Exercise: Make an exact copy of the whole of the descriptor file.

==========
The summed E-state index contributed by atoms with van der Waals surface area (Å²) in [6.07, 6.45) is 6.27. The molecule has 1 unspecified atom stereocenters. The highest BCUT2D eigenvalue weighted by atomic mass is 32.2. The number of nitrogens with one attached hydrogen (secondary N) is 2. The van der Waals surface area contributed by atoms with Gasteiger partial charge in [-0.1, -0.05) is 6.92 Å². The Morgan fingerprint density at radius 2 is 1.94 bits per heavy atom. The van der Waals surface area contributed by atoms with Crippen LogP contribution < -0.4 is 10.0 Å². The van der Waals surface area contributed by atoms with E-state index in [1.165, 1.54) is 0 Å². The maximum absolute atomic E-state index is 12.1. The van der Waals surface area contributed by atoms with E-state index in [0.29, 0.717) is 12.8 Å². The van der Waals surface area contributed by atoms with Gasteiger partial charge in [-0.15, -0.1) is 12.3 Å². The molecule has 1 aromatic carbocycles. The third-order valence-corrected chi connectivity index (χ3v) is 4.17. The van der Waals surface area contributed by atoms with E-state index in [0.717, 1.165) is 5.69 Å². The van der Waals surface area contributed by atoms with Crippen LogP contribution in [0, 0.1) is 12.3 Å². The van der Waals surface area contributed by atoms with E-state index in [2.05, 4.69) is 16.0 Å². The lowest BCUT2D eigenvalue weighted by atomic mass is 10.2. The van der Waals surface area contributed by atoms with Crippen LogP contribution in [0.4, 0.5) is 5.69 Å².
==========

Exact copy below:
The summed E-state index contributed by atoms with van der Waals surface area (Å²) in [6.07, 6.45) is 6.27. The molecule has 1 unspecified atom stereocenters. The highest BCUT2D eigenvalue weighted by atomic mass is 32.2. The number of nitrogens with one attached hydrogen (secondary N) is 2. The van der Waals surface area contributed by atoms with Gasteiger partial charge in [-0.1, -0.05) is 6.92 Å². The Morgan fingerprint density at radius 2 is 1.94 bits per heavy atom. The van der Waals surface area contributed by atoms with Crippen LogP contribution < -0.4 is 10.0 Å². The van der Waals surface area contributed by atoms with E-state index in [1.165, 1.54) is 0 Å². The maximum absolute atomic E-state index is 12.1. The van der Waals surface area contributed by atoms with E-state index in [0.29, 0.717) is 12.8 Å². The van der Waals surface area contributed by atoms with Gasteiger partial charge in [-0.15, -0.1) is 12.3 Å². The molecule has 1 aromatic carbocycles. The third-order valence-corrected chi connectivity index (χ3v) is 4.17. The van der Waals surface area contributed by atoms with E-state index in [0.717, 1.165) is 5.69 Å². The van der Waals surface area contributed by atoms with Crippen LogP contribution in [0, 0.1) is 12.3 Å². The van der Waals surface area contributed by atoms with E-state index in [2.05, 4.69) is 16.0 Å². The lowest BCUT2D eigenvalue weighted by atomic mass is 10.2. The van der Waals surface area contributed by atoms with Crippen LogP contribution in [0.4, 0.5) is 5.69 Å².